The addition of GT water extract to yogurt base had a great effect on the yogurt rheological features (Figure 2a). Even though the apparent viscosity values were subjected to changes in the range similar to that observed for the plain yogurt and the course of the flow curves was characteristic for shear thinning, the temperature and concentration scaling of the rheological properties was possible (Table 1). This means that the friction mechanism during shearing was not affected by the tea extract concentration in yogurts. Moreover, this indicated that the temperature increase did not change the yogurt structure. The addition of GT extract had, in this case, a stabilizing effect. However, the up curve obtained for the yogurt with 5% GT supplementation at 25°C, which despite the scaling did not coincide with the master curve determined for other data, was an exception (square symbol on the figure). The reflection of the behavior of these products could be found in the distributions of the time constants determined from Eq. (1). Even though the flow curves formed the hysteresis loops, the ηp(tp) distributions were of similar shape and lay in the 0.1 to 10 s range of time constants. They differed regarding intensity, which resulted from the differences in the values of apparent viscosity of the up and down curves. Despite different experimental conditions (i.e., flow range in this work vs. small deformations in the previous study;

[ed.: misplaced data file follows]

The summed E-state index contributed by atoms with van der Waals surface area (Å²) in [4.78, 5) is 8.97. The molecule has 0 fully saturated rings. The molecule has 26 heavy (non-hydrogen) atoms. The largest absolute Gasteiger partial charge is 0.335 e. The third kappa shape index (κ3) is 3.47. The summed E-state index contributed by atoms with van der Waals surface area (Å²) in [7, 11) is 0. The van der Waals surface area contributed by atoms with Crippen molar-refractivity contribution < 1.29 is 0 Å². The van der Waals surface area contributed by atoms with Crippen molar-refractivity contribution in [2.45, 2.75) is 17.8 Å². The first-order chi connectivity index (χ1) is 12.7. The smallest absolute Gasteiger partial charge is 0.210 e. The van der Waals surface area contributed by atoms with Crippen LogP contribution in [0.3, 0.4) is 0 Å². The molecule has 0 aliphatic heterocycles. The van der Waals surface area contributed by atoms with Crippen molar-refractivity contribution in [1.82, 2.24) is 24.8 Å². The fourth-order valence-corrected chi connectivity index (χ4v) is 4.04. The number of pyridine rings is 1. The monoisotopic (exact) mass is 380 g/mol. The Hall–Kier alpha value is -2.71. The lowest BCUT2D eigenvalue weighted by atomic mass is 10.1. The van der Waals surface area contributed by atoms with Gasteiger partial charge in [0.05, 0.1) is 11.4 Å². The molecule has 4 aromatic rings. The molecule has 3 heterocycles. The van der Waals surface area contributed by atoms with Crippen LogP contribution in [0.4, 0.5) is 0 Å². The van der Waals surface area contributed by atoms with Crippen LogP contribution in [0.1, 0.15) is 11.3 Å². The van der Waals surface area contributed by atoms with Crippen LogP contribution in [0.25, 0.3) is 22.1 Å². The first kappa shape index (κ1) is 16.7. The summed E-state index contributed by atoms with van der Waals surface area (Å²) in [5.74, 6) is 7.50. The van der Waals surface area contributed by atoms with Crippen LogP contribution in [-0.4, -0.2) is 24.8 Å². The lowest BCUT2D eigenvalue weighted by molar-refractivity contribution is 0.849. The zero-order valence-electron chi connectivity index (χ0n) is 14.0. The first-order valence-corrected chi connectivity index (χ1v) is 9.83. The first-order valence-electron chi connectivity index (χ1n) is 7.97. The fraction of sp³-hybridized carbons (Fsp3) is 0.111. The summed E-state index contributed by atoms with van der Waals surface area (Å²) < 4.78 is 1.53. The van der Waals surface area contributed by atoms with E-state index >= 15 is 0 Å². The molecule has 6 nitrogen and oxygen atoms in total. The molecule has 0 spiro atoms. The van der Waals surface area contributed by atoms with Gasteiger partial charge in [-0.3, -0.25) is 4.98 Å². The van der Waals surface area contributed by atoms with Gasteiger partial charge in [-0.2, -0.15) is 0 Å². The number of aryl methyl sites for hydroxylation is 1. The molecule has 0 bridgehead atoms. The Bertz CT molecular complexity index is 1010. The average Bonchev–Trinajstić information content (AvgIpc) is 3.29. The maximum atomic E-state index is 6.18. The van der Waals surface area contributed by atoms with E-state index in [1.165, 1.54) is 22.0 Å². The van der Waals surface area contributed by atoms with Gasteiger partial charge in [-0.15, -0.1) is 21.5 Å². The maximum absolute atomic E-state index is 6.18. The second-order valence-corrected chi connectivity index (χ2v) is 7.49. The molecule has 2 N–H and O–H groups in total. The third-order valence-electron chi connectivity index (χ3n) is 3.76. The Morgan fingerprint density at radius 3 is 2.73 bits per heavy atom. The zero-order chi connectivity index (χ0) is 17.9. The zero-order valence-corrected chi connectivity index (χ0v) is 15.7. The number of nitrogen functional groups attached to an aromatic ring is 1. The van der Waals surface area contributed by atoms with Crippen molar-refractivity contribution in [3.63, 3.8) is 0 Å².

• Najgebauer-Lejko D.
      • Żmudziński D.
      • Ptaszek A.
      • Socha R.
      Textural properties of yogurts with green tea and Pu-erh tea additive.
      ) the obtained yogurts supplemented with GT extracts maintained scaling ability of the rheological properties in relation to the concentration.
      Figure thumbnail gr2
      Figure 2Apparent viscosity (η; after temperature and concentration scaling) dependence on shear rate (γ) for (a) yogurt with green tea infusion and (b) yogurt with Pu-erh tea infusion and discrete time distributions (inside) calculated from for up and down flow curve. The apparent viscosity values have been shown in log-log scale. The values of viscosity calculated from flow curve for increasing shear rate (up flow curve) were plotted with lines demonstrating the
      • De Kee D.
      • Turcotte G.
      • Fildey K.
      • Harrison B.
      New method for the determination of yield stress.
      model (). Experimental points located below represented apparent viscosity based on down flow curve—flow curve obtained by decreasing shear rate.
      The addition of the PT extract also affected the rheological properties of yogurts (Figure 2b). In particular, complete temperature and concentration scaling ability of the apparent viscosity could be observed. This effect was probably caused by the presence of polyphenolic compounds, which are able to interact with milk proteins (